I am currently a Leverhulme Early Career Research Fellow at CRASSH. My project investigates hate speech directed at religious migrants in sixteenth-century England. Religious violence prompted thousands of European Protestants to flee to England in the sixteenth century. By the 1590s, English reactions became increasingly polarised, with anti-alien riots erupting in London. I explore the heated public discourse surrounding risks and responsibilities, and the multiple modes in which England expressed both distrust and aggression toward religious migrants (such as sermons, plays, pamphlets, and parliamentary speeches). I also consider attempts to advocate for migrants’ rights, arguing for the extensive role that hate speech and advocacy played in shaping events and public opinions.
Prior to this role, I was a member of the European Research Council project, The Bible and Classical Antiquity in the Nineteenth Centurybased here at CRASSH. My work within this project focused on the history of the English Bible. The nineteenth century saw the translation of the first major English version since the King James Bible of 1611, as well as new discoveries of early biblical manuscripts and developments in linguistic and textual studies. Alongside such developments came nostalgia about traditional English biblical versions; both Protestant and Catholic translators emphasised continuity with early modern precursors in an attempt to balance new scholarship with tradition. My research explored nineteenth-century England’s multiple attempts to unite new understanding of the Bible with familiar early modern English versions.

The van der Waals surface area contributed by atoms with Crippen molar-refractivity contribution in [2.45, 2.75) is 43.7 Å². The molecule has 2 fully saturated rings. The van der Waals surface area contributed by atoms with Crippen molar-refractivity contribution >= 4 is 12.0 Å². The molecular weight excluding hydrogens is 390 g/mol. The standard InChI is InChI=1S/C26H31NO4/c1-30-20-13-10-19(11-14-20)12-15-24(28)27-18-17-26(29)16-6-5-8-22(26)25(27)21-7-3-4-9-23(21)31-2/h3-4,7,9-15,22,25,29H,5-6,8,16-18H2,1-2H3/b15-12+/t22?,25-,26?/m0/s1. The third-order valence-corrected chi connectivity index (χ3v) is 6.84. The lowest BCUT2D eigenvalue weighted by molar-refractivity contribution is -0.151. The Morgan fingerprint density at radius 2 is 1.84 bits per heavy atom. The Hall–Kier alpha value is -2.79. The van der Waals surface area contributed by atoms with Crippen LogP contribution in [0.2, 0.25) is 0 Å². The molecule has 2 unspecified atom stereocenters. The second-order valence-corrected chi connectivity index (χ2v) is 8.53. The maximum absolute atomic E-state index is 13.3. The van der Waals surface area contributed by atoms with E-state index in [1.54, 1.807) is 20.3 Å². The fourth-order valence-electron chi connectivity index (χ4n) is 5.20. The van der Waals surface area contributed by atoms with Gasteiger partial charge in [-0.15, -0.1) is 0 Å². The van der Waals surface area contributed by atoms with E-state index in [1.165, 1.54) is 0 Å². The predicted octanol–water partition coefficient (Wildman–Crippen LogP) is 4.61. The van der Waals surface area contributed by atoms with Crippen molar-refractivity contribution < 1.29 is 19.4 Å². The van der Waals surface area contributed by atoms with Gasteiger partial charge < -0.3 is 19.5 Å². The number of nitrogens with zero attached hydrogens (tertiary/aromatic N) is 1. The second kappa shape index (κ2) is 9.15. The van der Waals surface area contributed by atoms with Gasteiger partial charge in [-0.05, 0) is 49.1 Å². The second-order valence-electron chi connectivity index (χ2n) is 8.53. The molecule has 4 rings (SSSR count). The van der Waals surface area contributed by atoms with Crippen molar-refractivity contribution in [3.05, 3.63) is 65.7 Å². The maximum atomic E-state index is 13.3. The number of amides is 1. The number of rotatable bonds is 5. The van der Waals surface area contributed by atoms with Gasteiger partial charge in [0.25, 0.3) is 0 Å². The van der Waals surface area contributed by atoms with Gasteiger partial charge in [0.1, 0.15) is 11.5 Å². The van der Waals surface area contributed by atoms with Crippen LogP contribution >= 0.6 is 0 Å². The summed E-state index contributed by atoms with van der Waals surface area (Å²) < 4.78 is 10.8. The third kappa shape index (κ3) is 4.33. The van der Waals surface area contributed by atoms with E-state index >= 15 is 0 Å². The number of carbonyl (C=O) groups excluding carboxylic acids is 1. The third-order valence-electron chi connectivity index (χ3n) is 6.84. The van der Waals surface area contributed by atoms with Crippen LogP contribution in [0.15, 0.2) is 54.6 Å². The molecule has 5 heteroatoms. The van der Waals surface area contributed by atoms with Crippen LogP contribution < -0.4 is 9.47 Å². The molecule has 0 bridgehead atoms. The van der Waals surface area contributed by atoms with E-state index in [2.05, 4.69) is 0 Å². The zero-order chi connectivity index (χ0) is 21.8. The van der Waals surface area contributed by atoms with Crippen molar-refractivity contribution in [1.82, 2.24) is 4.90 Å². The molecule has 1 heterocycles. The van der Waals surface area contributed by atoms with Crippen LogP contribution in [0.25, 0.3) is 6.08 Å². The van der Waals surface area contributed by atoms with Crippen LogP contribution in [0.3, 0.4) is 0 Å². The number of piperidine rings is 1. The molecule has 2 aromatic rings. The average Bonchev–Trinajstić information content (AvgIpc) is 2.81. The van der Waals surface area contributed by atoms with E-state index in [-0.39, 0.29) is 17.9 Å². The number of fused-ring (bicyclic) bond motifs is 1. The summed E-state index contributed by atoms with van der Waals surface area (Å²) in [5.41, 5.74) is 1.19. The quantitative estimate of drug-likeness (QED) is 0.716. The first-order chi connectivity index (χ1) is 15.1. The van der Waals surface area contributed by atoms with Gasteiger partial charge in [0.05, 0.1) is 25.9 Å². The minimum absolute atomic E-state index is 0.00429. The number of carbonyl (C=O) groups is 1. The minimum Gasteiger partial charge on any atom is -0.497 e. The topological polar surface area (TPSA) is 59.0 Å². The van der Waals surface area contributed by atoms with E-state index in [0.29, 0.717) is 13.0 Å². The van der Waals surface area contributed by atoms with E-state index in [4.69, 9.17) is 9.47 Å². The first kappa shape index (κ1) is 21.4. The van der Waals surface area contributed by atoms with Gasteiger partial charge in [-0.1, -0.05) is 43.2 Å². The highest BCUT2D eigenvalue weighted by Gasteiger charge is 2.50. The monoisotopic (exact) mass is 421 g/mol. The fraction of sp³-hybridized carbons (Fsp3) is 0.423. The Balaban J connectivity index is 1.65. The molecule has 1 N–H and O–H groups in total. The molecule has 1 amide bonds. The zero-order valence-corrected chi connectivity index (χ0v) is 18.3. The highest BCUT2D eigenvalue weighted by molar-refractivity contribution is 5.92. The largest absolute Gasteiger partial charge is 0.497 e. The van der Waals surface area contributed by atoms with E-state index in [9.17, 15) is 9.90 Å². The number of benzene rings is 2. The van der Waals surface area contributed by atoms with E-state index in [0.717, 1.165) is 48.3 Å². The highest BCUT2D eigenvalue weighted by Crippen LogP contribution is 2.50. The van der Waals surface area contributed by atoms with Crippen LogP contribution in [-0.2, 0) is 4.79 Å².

Monographs in preparation
The Dark Bible: Scriptural Text and Interpretation in Early Modern England, 1526-1640
The Nostalgic Bible: The Bible in English in the Nineteenth Century
Articles and Book Chapters
‘The Borderland of the Bible: M.R. James and the New Testament Apocrypha’, The Bible and Classical Antiquity in the Nineteenth Century, edited by Simon Goldhill and Ruth Jackson (Cambridge: Cambridge University Press, forthcoming 2019).
‘The Revisions of 1611 and 1881: The History of the English Bible in the Revised Version’, Using Early Modern Scholarship in Nineteenth-century Britain: The Persistence of the Past, edited by Scott Mandelbrote and Michael Ledger-Lomas (Cambridge: Cambridge University Press, forthcoming 2018).
‘Audience and Error: Translation, Philology, and Rhetoric in the Preaching of Lancelot Andrewes’, in Labourers in the Vineyard of the Lord: Scholarship and the Making of the King James Version of the Bible, edited by Mordechai Feingold (Leiden: Brill, 2018), pp. 372–397.
‘Sermons’, in The Oxford Encyclopedia of the Bible and the Arts, 2 vols., edited by Timothy Beal (Oxford: Oxford University Press, 2016), 2: 347–357.
‘Donne, John’, in Oxford Encyclopedia of the Bible and the Arts, 2 vols., edited by Timothy Beal (Oxford: Oxford University Press, 2016), 1: 267–271.
‘With a Cloven Tongue: Donne’s Lamentations of Jeremy’, John Donne Journal 34 (2015): 193-212.
‘”This Verse Marks That”: George Herbert’s The Templeand Scripture in Context’, inThe Oxford Handbook of the Bible in Early Modern England, c. 1530-1700,edited by Kevin Killeen, Helen Smith, and Rachel Judith Willie (Oxford: Oxford University Press, 2015), pp. 518–532
‘The Very, Very Words: Scriptural Misquotation in Lancelot Andrewes’s and John Donne’s Job Sermons’, Studies in Philology 111.3 (2014 Summer): 442–469.